- Using the two tests together still results in a significant number of true hypothyroid dogs not being diagnosed correctly, as 13 -33% of the results in the above studies were false negatives. In these cases, where the clinical signs point to hypothyroidism it is ideal to do a TSH stimulation test; TSH can be difficult to obtain however and this test is not routinely done.
- Interpreting the two tests together results in low numbers (2 - 8%) of false positives. This means that only a low number of normal/sick euthyroid dogs will be diagnosed incorrectly as hypothyroid.
Tests for lymphocytic thyroiditis – Thyroglobulin Autoantibody Test
The best test to diagnose lymphocytic thyroiditis is considered to be the thyroglobulin autoantibody test. All dogs with thyroglobulin autoantibodies are considered to have lymphocytic thyroiditis and this test is both sensitive and specific for the condition. A dog may have antibodies present but may not yet be clinically hypothyroid. It is recommended that dogs with thyroglobulin autoantibodies be monitored regularly for signs of hypothyroidism. Of 171 dogs monitored with thyroglobulin autoantibodes, 20% became hypothyroid in the following year.
Hypothyroidism in cats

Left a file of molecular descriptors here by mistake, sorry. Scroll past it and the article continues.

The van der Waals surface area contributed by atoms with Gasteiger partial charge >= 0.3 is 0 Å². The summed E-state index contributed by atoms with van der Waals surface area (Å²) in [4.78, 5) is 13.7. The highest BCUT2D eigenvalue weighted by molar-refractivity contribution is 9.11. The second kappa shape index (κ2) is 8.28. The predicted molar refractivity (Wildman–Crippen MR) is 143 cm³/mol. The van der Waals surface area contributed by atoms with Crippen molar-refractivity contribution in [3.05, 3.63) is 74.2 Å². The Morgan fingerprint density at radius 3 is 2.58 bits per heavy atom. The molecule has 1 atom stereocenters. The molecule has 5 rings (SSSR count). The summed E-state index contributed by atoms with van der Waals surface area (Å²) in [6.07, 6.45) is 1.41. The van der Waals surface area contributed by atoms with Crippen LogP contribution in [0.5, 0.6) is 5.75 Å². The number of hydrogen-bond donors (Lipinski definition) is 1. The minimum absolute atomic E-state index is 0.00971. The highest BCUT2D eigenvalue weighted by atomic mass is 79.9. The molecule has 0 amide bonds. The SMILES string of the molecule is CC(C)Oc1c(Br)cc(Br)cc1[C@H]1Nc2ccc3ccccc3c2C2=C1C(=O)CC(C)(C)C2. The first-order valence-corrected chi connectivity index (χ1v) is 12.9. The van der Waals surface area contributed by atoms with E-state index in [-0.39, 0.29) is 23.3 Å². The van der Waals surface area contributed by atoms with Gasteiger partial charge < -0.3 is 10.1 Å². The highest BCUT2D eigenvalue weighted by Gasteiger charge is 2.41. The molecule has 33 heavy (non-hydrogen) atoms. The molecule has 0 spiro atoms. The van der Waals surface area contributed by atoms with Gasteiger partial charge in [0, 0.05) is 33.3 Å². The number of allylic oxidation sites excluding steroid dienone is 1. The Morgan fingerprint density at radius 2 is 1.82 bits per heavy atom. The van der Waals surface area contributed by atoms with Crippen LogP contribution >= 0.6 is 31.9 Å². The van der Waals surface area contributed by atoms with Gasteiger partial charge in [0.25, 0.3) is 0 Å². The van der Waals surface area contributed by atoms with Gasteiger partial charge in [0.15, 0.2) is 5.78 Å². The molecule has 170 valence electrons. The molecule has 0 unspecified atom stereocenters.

There are few documented cases of naturally occurring hypothyroidism in cats and most cases are iatrogenic following treatment for hyperthyroidism. Hypothyroidism has been reported as a congenital defect in young kittens. Low Total T4 concentrations are seen more frequently now that Total T4 is included in many routine blood screens. In the majority of these cases the low Total T4 will be due to the suppressive effects of other illness (“euthyroid sick”) and not due to hypothyroidism.
Therapeutic Monitoring of Dogs During Thyroxine Treatment
The most important parameter to measure is the clinical response to treatment. Adequate therapy can be associated with T4 concentrations at the high end, or above the reference range.
Monitoring is a useful procedure in dogs under thyroid hormone therapy if:
- Clinical response to treatment has been poor
- Possible signs of thyrotoxicosis are present
- Dosage or product has been changed
- Other drugs that are known to alter serum T4 concentrations have been administered. The common drugs include corticosteroids, anticonvulsants, nonsteroidal antiinflammatories, some antibiotics and insulin.
- Continue therapy for two to four weeks before monitoring
- Take a serum sample (red top tube) just prior to, and 6 hours after administration of levothyroxine regardless of the frequency of dosing
- Send both samples to the laboratory for measurement of Total T4 concentrations.
To reassess a diagnosis of hypothyroidism via hormone assays in a dog receiving thyroxine supplementation, thyroxine should be discontinued for at least four weeks to let thyroid function return to normal.
While serum TSH concentrations are used in humans to assess the response to treatment, in dogs serum TSH is not considered useful, as high values are found in less than half of under-supplemented dogs and low values cannot be accurately measured.